Exhibition has 99 problems, but Oscar movies ain’t one of them.
I am going to start the column today with a discussion about the delusional perception of the box office and Oscar here in early December. I had a chat with a knowledgeable friend yesterday, who insisted that this was a disastrous year for Oscar because the movies are not doing business. We had both read a number of stories about this in the last couple weeks. But none of those stories, as is the norm for much of media in 2022, bothered to do any research. So, here is a little research.
My Top 10 Best Picture contender list, as of last week. Others see it differently (fair enough), but not dramatically so. The number to the right is the current box office status of these films.
As you can see, 3 of the movies are not yet open, another isn’t reporting box office, 3 have grossed over $70 million, and 3 of the films have had modest/underwhelming pre-nomination box office.
How does this fit the mold of the pre-COVID Oscar seasons? Easy to answer. Here are 2019, 2018, and 2017 box office numbers as of the end of the first weekend after Thanksgiving in each year…
Lots of apples and oranges. But you may notice:
None of the eventual Oscar winners had grossed as much as $20 million as of this date in early December.
All these years had either 2 or 3 hit movies that had grossed most of their grosses before December.
Only one of the years had fewer than 2 eventual nominees that had not yet opened.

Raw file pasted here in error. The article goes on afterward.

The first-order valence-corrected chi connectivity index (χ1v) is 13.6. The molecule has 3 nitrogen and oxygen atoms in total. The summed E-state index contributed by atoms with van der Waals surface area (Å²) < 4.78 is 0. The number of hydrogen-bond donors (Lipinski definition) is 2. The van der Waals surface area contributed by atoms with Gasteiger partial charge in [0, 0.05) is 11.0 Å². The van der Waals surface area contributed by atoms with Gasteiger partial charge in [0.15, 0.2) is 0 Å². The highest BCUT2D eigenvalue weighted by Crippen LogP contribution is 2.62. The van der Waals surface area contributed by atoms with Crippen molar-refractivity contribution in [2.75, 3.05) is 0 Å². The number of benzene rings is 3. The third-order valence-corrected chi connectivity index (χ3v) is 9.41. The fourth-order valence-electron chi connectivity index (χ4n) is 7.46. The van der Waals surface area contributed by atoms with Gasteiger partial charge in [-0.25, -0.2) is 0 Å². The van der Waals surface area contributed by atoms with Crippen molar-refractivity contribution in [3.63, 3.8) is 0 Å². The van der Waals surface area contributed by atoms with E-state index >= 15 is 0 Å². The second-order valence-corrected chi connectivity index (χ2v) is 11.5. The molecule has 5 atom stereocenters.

The average gross (as of this date) of eventual nominees already released was $56.6 million in 2017, $187 million in 2018, $120.6 million in 2019, and is $159.7 million this year. So this season, so far, using my Top 10, is the 2nd highest grossing set of (potential) nominees in the last 4 non-COVID seasons.
Don’t think I am being tricky by not including the COVID years. I am being kind. It was much worse. Last season, in this time frame, the average gross as of this date was $25 million, less than half of any of the other years.
Last year was also an unusual season with 3 eventual nominees not reporting box office and only one title over $100 million at this point in the season.
Of course, things can change. I no longer think Black Panther: Wakanda Forever will be nominated. But I do think A Man Called Otto could be pretty commercial and be a Best Picture nominee. Avatar: The Way of Water, which will do huge business, now seems sure to be nominated. And some would have The Woman King, which has grossed $67,107,644, edging out one of the smaller grossing titles, making this an even more commercial season.
Truth is, The Fabelmans not doing well upon opening has freaked people out and they have retreated into the mostly false narratives about the theatrical box office right now. They have forgotten that there is a rhythm to Oscar seasons and that this often involves expansions and increased box office success after Oscar nominations.
Looking back at 2019 specifically, no one assumed Little Women would gross $74 million in its 3 weekends before nominations or that it would end up with $108 million domestic. Parasite added 1.6x to its gross after being nominated. And 1917 also became a $159 million nominee, opening on Christmas Day. At this point in the season, only a comic book movie and a Tarantino movie that opened in July had impressive grosses.
I remember, back in 2012, after Silver Linings Playbook had done just $11 million in its first 3 weekends after a November 16 opening, a know-it-all laughed at my belief that the film was going to end up being a $100 million+ hit. He bet me $50 that it would never get past $50 million. The film grossed $132 million domestic. He never paid me… or even offered to, as I would have told him to keep his money.